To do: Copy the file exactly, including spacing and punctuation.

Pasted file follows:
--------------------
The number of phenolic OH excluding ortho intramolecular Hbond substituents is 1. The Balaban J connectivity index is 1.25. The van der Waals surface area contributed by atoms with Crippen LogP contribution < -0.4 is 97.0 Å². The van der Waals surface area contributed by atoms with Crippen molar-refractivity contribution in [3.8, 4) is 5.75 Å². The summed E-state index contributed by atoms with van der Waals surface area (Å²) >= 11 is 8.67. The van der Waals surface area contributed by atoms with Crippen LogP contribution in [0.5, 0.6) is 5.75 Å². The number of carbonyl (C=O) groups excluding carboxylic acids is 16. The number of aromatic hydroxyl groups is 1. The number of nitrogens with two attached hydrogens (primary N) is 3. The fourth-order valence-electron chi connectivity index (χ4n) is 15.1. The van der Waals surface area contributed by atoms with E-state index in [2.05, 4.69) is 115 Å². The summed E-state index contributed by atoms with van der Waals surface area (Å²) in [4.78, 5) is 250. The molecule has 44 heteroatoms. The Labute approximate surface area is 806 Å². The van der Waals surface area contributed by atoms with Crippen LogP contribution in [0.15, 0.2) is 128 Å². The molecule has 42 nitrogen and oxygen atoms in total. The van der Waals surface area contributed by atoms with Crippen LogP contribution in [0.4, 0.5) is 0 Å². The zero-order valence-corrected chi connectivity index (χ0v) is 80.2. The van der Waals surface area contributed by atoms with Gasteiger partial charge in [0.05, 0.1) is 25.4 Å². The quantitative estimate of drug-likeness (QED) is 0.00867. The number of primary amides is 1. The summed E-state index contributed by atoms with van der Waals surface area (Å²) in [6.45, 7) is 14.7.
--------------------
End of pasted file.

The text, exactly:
The number of phenolic OH excluding ortho intramolecular Hbond substituents is 1. The Balaban J connectivity index is 1.25. The van der Waals surface area contributed by atoms with Crippen LogP contribution < -0.4 is 97.0 Å². The van der Waals surface area contributed by atoms with Crippen molar-refractivity contribution in [3.8, 4) is 5.75 Å². The summed E-state index contributed by atoms with van der Waals surface area (Å²) >= 11 is 8.67. The van der Waals surface area contributed by atoms with Crippen LogP contribution in [0.5, 0.6) is 5.75 Å². The number of carbonyl (C=O) groups excluding carboxylic acids is 16. The number of aromatic hydroxyl groups is 1. The number of nitrogens with two attached hydrogens (primary N) is 3. The fourth-order valence-electron chi connectivity index (χ4n) is 15.1. The van der Waals surface area contributed by atoms with E-state index in [2.05, 4.69) is 115 Å². The summed E-state index contributed by atoms with van der Waals surface area (Å²) in [4.78, 5) is 250. The molecule has 44 heteroatoms. The Labute approximate surface area is 806 Å². The van der Waals surface area contributed by atoms with Crippen LogP contribution in [0.15, 0.2) is 128 Å². The molecule has 42 nitrogen and oxygen atoms in total. The van der Waals surface area contributed by atoms with Crippen LogP contribution in [0.4, 0.5) is 0 Å². The zero-order valence-corrected chi connectivity index (χ0v) is 80.2. The van der Waals surface area contributed by atoms with Gasteiger partial charge in [0.05, 0.1) is 25.4 Å². The quantitative estimate of drug-likeness (QED) is 0.00867. The number of primary amides is 1. The summed E-state index contributed by atoms with van der Waals surface area (Å²) in [6.45, 7) is 14.7.